The Human Development Index ranks Zambia as one of the 11 most underdeveloped countries in the world, with 80% of people in rural areas living in poverty. A girl’s right to an education is undermined by early and forced marriages, discrimination and violence both in school and at home, an increased vulnerability to HIV and the risk of early pregnancy.

Why is it important to educate a girl?

So that she will have greater opportunity for a healthier, happier and more prosperous life should be reason enough. However, an educated girl benefits society as a whole. She will have the skills, information and confidence that she needs to be a better worker, citizen and parent. An educated girl will be better informed and able to stand up for herself and her fellow women. She will pass down what she learns to her children, be less likely to marry young, and be more likely to find a way to send her children to school, too. When you educate a girl, you educate a community – and that is how change happens.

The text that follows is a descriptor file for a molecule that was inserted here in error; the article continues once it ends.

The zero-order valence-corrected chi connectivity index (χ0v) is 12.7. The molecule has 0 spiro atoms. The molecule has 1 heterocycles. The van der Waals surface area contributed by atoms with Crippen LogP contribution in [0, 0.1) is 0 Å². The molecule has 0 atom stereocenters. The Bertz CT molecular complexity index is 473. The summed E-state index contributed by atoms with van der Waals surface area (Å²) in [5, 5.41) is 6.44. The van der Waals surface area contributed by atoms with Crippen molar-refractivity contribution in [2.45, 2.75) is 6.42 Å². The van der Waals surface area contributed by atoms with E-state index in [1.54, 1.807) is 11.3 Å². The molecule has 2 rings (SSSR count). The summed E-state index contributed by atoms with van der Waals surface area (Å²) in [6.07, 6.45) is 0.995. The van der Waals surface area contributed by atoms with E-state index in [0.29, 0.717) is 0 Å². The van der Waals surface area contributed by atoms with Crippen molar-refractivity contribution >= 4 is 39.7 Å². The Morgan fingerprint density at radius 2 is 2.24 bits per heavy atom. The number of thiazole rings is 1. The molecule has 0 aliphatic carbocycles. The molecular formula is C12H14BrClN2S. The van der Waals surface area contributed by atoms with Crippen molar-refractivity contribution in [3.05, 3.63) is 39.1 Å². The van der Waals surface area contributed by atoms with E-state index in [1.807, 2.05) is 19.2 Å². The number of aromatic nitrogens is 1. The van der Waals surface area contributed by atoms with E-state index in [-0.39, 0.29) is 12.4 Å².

We established our Girl Power group for young girls in the community aged 12 to 18. The group provides a space for girls to come together to talk and share their questions, thoughts and worries about any aspect of their lives. Girl Power is a place where our girls can be themselves, create friendships and gain knowledge that will benefit their daily and future life.

At Girl Power, we teach our young ladies about their bodies, puberty, teamwork, conflict resolution, manners and etiquette. We have workshops on healthy living, HIV education, safe relationships, and other issues that affect the community. We also want the girls to have fun – with arts and crafts, singing, dancing, and simply: letting girls be girls.


“Girl Power is important for me because I learn a log of things that I don’t know, and it will always stay with me. It is important for me to come because I want to make a better future.”

Lena, Girl Power participant